While paddling between islands in our kayaks, we saw a snake swimming out in the middle of the estuary.  We paddled over to try and catch it.  Once Tim had it in hand, we realized that it wasn't a snake at all.  It was a eastern glass lizard, a species of lizard without legs.  It is a great example of convergent evolution.  They look like snakes, but they evolved this body completely independently.  None of us had ever seen one in real life (aka: the wild) before.

In the middle of working on the islands, we heard loud snorting and slapping noises.  In the estuary, we saw several dolphins swimming in the shallows.  Quite a site to see for us, since we all live in the midwest, nowhere near an ocean.

The other fun part of the day occurred as we chased down a large male anole.  Aaron spotted the anole in the tree, and it was eating the lunch of a fat spider.  Tim then tried to catch the anole with his lizard noose but accidentally caught the spider instead. The seconds later, Dan caught the lizard.

We are looking forward to more of the little things.  -Tim and Aaron

Monday, March 26, 2012

If you want to learn about evolution with lizards, you have to go to where the wild lizards live. Join us as The Lizard Project goes to the islands later this week!

Do you ever wonder how scientists learn about evolution? 
Follow us this week as Dan, Tim, Andrew and I will head down to the Guana Tolomato Matanzas National Estuarine Research Reserve and Tomoka State Park in Florida to continue an exciting experiment we began last year.  We are really glad to have you follow along as we do science and we are looking forward to answering your questions on line.  Let me tell you a bit about what we will be doing down there on our islands.  You can also follow on twitter @mr_reedy (#lizardproject) or on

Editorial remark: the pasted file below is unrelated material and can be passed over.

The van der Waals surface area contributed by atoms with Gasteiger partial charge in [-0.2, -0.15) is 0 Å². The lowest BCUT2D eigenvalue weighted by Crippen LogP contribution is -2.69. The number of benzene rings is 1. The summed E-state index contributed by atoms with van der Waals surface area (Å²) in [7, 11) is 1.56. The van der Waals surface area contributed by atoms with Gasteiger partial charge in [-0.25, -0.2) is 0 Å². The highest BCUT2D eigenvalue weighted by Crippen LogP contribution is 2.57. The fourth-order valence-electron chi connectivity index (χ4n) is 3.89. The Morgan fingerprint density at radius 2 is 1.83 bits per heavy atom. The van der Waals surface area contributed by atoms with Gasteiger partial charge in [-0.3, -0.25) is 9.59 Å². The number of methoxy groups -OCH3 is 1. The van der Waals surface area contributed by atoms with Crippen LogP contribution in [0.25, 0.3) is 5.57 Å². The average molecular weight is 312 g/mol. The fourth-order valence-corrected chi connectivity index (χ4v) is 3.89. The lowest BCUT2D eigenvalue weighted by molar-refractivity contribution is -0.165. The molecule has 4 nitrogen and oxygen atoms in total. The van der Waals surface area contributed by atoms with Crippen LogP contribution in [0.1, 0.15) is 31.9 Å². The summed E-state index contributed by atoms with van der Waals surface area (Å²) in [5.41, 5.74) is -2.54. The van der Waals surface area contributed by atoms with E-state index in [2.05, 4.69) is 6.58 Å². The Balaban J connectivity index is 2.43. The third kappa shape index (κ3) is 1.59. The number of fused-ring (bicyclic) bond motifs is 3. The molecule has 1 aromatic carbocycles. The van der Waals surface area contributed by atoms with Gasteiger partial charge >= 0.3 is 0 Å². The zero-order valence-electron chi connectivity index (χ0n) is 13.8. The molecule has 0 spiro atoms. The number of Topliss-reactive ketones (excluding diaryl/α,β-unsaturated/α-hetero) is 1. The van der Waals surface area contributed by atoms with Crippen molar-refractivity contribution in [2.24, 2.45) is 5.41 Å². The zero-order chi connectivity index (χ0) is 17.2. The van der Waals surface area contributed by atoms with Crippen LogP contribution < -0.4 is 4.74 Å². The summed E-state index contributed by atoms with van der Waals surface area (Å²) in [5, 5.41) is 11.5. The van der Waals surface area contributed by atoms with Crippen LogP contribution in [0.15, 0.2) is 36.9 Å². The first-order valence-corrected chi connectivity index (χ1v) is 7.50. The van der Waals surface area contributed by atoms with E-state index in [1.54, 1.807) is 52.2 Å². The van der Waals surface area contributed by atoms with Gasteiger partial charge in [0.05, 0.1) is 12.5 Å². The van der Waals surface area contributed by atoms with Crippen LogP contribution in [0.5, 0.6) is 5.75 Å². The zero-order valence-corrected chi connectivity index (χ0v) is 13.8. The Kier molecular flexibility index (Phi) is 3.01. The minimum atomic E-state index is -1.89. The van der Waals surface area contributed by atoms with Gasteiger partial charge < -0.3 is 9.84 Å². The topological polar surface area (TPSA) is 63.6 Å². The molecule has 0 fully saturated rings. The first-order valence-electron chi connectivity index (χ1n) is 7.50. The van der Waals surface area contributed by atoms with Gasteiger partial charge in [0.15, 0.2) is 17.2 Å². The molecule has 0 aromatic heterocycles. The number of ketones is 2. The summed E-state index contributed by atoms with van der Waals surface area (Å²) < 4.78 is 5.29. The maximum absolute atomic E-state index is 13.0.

What questions are you trying to answer with your experiment?
All science starts with a question and the big question we are asking, “Why is there a 50/50 sex ratio in so many animal populations?” If you really think about it, this doesn’t necessarily make the most sense for an animal population.  Since a population can often grow faster with many females and few males, why is it that we so often find males and females in almost equal numbers?

When thinking about this we also wondered, “If the sex ratio, became really biased towards one sex or the other, how quickly would natural selection push things back to 50/50?

And,” In a world that is mostly female, would males have a better chance of surviving and reproducing? What about in a world that is mostly male?

What are your hypotheses?
The leading theory on the 50/50 sex ratio is that when the ratio gets out of balance, natural selection pushes it back towards 50/50.  For example when there are many male lizards all fighting for territory in the trees, you have a better chance of surviving if you are a female.  Therefore in a world with more males, a balance will quickly be restored as many males die before reproducing and many females survive to adulthood.  This is our general hypothesis.